Starr was known for building the Packers' dynasty in the 1960s, winning five NFL Championships as their starting quarterback. He won those titles in 1961, 1962, 1965, 1966, and 1967. He as also named the Most Valuable Player of the first two Super Bowls in NFL history. After dropping the NFL Championship Game to the Philadelphia Eagles in 1960, the Packers never lost another postseason game with Starr under center. That includes the famous "Ice Bowl" at Lambeau Field on December 31st, 1967, where the temperature was minus-48, but Starr ran in for the game-winning touchdown and a 21-14 win over the Dallas Cowboys. That sent them to the Super Bowl, where they beat the Oakland Raiders.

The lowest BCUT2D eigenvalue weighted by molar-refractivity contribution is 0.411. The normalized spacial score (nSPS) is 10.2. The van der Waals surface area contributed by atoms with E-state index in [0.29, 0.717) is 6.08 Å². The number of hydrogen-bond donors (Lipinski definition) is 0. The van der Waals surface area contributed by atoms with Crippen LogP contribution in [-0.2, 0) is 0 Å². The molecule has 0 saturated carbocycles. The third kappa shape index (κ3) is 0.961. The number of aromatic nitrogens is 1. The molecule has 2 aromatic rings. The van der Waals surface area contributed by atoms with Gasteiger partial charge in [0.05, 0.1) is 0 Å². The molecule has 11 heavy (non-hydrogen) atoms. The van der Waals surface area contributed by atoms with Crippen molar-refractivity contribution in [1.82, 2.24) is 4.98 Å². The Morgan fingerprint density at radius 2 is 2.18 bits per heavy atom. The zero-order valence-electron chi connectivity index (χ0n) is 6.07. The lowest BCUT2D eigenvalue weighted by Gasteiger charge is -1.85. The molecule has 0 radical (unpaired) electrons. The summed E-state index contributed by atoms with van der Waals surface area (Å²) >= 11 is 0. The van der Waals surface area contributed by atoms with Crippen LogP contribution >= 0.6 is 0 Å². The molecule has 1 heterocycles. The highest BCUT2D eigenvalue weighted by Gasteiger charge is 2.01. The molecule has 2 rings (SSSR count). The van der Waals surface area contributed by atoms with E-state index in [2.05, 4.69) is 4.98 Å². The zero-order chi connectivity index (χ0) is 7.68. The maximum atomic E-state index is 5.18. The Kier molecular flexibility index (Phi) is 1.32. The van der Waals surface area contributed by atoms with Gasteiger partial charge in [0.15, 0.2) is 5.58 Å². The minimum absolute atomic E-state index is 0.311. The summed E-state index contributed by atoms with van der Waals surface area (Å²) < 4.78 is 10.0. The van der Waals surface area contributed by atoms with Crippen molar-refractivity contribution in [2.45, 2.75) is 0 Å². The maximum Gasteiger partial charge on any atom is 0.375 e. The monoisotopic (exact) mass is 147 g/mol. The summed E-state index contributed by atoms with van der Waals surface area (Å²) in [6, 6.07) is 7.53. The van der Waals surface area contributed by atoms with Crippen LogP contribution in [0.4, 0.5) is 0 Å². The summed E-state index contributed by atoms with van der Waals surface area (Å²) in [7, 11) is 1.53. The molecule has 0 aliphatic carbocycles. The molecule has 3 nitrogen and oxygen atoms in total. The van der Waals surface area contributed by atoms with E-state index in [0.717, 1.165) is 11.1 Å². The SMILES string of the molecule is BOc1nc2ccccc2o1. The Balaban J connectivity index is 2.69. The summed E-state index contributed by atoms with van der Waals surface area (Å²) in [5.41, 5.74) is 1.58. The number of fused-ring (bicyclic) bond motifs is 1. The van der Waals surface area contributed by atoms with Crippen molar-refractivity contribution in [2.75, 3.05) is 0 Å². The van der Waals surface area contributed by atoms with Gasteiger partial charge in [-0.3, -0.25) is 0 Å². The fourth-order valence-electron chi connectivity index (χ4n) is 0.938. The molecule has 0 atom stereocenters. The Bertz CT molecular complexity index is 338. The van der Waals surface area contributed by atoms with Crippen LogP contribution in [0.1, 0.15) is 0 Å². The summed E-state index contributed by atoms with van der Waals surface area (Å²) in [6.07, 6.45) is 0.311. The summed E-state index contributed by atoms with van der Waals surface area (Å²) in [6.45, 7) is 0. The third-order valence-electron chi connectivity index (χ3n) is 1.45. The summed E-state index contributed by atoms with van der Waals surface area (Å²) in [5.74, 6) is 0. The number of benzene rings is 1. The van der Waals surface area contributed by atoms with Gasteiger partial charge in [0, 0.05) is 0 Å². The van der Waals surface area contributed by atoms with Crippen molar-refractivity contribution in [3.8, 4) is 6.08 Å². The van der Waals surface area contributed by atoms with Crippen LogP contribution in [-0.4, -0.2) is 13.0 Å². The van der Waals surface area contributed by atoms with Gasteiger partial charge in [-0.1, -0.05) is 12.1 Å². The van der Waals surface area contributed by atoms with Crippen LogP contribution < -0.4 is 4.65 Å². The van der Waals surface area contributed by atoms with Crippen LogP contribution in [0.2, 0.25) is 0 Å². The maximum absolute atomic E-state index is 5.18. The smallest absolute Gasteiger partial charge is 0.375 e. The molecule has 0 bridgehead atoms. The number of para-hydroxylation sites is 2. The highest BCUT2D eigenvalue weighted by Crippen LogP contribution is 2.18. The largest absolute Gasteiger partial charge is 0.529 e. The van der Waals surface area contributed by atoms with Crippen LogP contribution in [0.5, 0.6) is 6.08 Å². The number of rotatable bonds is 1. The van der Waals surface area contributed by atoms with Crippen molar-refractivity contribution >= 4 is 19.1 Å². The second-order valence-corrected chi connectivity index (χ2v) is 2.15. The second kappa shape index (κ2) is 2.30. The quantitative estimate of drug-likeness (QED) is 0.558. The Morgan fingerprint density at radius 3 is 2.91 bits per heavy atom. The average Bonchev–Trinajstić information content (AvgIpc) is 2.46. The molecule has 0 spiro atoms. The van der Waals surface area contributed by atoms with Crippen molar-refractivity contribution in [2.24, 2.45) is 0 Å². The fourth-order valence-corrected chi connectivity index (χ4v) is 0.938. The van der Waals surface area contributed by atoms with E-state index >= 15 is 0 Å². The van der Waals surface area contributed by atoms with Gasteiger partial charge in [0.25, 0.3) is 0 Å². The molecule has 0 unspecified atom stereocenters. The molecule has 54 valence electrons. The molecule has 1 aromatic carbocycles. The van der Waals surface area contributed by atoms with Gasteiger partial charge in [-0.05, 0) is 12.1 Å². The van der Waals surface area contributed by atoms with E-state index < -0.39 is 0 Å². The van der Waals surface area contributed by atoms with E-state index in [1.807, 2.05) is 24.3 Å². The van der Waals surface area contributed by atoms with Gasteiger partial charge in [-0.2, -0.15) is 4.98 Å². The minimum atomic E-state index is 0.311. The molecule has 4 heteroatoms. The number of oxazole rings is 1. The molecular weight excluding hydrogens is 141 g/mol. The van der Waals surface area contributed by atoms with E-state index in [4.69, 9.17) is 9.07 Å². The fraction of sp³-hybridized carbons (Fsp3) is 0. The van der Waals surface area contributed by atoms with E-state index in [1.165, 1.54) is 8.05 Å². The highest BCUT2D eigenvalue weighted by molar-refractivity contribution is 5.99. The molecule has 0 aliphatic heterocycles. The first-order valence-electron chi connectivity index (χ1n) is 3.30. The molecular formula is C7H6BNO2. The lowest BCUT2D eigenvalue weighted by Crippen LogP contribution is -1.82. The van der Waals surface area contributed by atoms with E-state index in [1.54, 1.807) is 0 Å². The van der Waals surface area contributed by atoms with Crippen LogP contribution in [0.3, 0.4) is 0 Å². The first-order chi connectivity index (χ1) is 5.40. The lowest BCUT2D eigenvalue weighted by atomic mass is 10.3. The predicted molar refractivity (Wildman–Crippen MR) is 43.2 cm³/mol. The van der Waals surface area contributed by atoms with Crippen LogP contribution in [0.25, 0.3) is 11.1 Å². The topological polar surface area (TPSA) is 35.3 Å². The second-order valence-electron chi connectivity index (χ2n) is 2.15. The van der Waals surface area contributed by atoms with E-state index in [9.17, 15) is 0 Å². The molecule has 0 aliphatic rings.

The former member of the Alabama Crimson Tide led the league in passing three times, and was the NFL MVP in 1966, all a part of his 16-year NFL career, all of which was spent with the Packers. He finished with 24,718 passing yards and 152 touchdown passes, leading to the Packers retiring his number in 1973. He was the inducted in to the Pro Football Hall of Fame in 1973, solidifying the Packers' remarkable decision to take him in the 17th-round of the NFL Draft.